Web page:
MAMARONECK, N.Y. - Fifteen years after the Sept. 11, 2001, attacks decimated the twin towers in lower Manhattan, the 1,776-foot One World Trade Center rises out of the ground, a palpable symbol of triumph and optimism. The tallest skyscraper in the Western Hemisphere is the soaring, storied, centerpiece of a 16-acre complex that includes eight other major structures.
"It's a secular site encoded with multiple symbols of faith, hope and love," said Judith Dupre, author of the recently published "One World Trade Center: Biography of the Building." The volume is a detailed, illustrated exploration of the political, structural and aesthetic forces that clashed, combined and coalesced before the building opened in October 2014.
Dupre, a Catholic raised in Rhode Island and an architectural historian and best-selling author of lushly illustrated works of narrative non-fiction, spoke to Catholic News Service Aug. 30 at her home in Mamaroneck, a suburb north of New York. She said she was the only writer given unfettered access by the Port Authority of New York and New Jersey to its site and archives. The Port Authority is principal owner of One World Trade Center.
The nine-building complex is primarily a commercial site, but includes the National September 11 Memorial and Museum, Liberty Park and the not-yet-completed St. Nicholas National Shrine of the Orthodox Church.
"It's impossible to be on those 16 acres and not remember what transpired there," Dupre said. "We all hold the falling towers in vivid imagination. The new structures are part of a continuum that began on 9/11 and embody a message of faith in the future."
The 104-story One World Trade Center required nimble solutions to complex technical, political and security considerations, Dupre explained. She described its structure as "a hybrid system consisting of a concrete core wrapped in a muscular steel perimeter frame that was designed to redistribute gravity loads in the event of an explosion or natural catastrophe."
In addition to the challenges of engineering the strongest, safest building possible, developers and the public demanded an attractive, symbolic skyscraper. What they got, Dupre said, is a massive reflective tower that manages to stand both tall and humble. "It had to stand for everything that was lost on 9/11 and reclaimed in the years that followed," she added.
Dupre described One World Trade Center as deceptively simple-looking.
"The 13,000 glass windows are nearly all unique, but from a distance they look like a single piece of glass. It's not a tower that reveals itself quickly. It demands patience and engagement. The design is subtle and richly experiential. The more you look at it, the more you see," she said.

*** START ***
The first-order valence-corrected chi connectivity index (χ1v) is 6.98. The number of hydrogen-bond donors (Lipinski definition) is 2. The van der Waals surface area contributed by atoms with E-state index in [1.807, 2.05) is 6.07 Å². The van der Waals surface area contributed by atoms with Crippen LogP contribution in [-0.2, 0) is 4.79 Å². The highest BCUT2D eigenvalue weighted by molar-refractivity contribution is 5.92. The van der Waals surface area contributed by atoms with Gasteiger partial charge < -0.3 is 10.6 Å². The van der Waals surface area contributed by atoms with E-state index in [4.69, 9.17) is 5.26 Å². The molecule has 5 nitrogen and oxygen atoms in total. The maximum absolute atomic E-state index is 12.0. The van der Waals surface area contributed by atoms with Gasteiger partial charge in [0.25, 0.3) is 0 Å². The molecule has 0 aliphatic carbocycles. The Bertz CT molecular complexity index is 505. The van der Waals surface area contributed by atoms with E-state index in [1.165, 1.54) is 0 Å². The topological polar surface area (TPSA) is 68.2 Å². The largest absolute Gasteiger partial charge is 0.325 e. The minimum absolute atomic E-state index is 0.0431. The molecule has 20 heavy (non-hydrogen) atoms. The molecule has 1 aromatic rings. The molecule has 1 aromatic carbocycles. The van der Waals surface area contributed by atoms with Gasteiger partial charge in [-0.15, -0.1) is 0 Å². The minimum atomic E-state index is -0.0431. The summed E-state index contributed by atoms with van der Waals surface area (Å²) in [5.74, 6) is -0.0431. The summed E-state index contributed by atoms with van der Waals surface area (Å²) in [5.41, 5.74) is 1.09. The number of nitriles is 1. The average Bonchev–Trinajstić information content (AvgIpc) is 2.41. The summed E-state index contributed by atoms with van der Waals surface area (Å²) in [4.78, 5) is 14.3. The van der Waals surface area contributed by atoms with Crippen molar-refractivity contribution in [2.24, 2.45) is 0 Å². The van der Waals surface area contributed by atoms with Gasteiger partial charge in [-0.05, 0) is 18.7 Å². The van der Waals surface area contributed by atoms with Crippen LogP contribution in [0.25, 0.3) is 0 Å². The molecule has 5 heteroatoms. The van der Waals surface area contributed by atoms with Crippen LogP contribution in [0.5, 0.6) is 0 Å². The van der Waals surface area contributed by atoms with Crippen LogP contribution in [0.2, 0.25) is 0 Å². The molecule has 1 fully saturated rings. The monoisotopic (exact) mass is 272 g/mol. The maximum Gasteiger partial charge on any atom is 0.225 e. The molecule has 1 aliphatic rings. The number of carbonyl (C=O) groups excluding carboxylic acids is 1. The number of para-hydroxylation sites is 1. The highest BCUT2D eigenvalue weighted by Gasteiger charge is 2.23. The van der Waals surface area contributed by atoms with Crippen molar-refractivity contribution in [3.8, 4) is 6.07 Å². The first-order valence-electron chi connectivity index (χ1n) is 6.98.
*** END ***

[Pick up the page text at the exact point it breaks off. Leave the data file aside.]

"In many ways, building One World Trade was comparable to building a medieval cathedral," Dupre continued. "Cathedrals were always the most prominent element on the skyline and marked the heart of a city or town. There's a sense that great height is a way to express great devotion."
The building is not meant to be a secular cathedral, Dupre cautioned, but the effort dedicated to its construction makes it a cathedral to the spirit of the nation, she said. And the 50-foot high marble-clad lobby adds to the effect.
While researching the book, Dupre interviewed some of the 26,000 people who worked on One World Trade Center.
"Without being asked, each person first shared their personal story of 9/11 and described what compelled them to rebuild. It was a deeply moving ritual and gave me the sense that they were doing the work for something greater than themselves," she said.
Dupre was particularly impressed with an ironworker who described his daily routine during a snowy month. "He carried a shovel to his post on a 10-inch-wide steel beam 1,000 feet above the ground, shoveled snow off the beam into a dumpster and then used a blow torch to melt any lingering ice before he started the day's work," she said.
The entire project was built over existing below-grade infrastructure and curving rail lines that remained operational throughout construction.
"The below-ground site is eight stories deep and has commercial square footage equivalent to ten mid-sized cities," Dupre said. "Underground is a Rubik's cube of interdependent structures that share walls and ceilings. I found the image of elements sharing and leaning on one another down there a hopeful contrast to the turf feuds that went on above ground during the planning process," she said.
Myriad delays throughout the project reflected political compromises and the enormous amount of money devoted to the redevelopment, Dupre said. Nonetheless, the process was determinedly democratic and some of the delays could be attributed to the time-consuming effort of listening because "so many people cared so much," she said.
Dupre holds a master of divinity degree from Yale University. Among her earlier works are "Skyscrapers," "Churches" and "Full of Grace: Encountering Mary in Faith, Art and Life."
She considers her writing a form of lay ministry. Through compassionate listening, extensive research and faithful rendering of the building's development, she tried to capture the tremendous kindness and goodwill present at the site. It's a way to bring the good word to people who yearn for meaning, yet do not consider themselves religious, she said.
"I understand that rebuilding is a way to heal," she said. "One World Trade Center will never bring back loved ones and what was lost, but it stands as a symbol of hope, resilience and faith in the future."
Editor's Note: "One World Trade Center: Biography of the Building" by Judith Dupre is published by Little Brown and Co.
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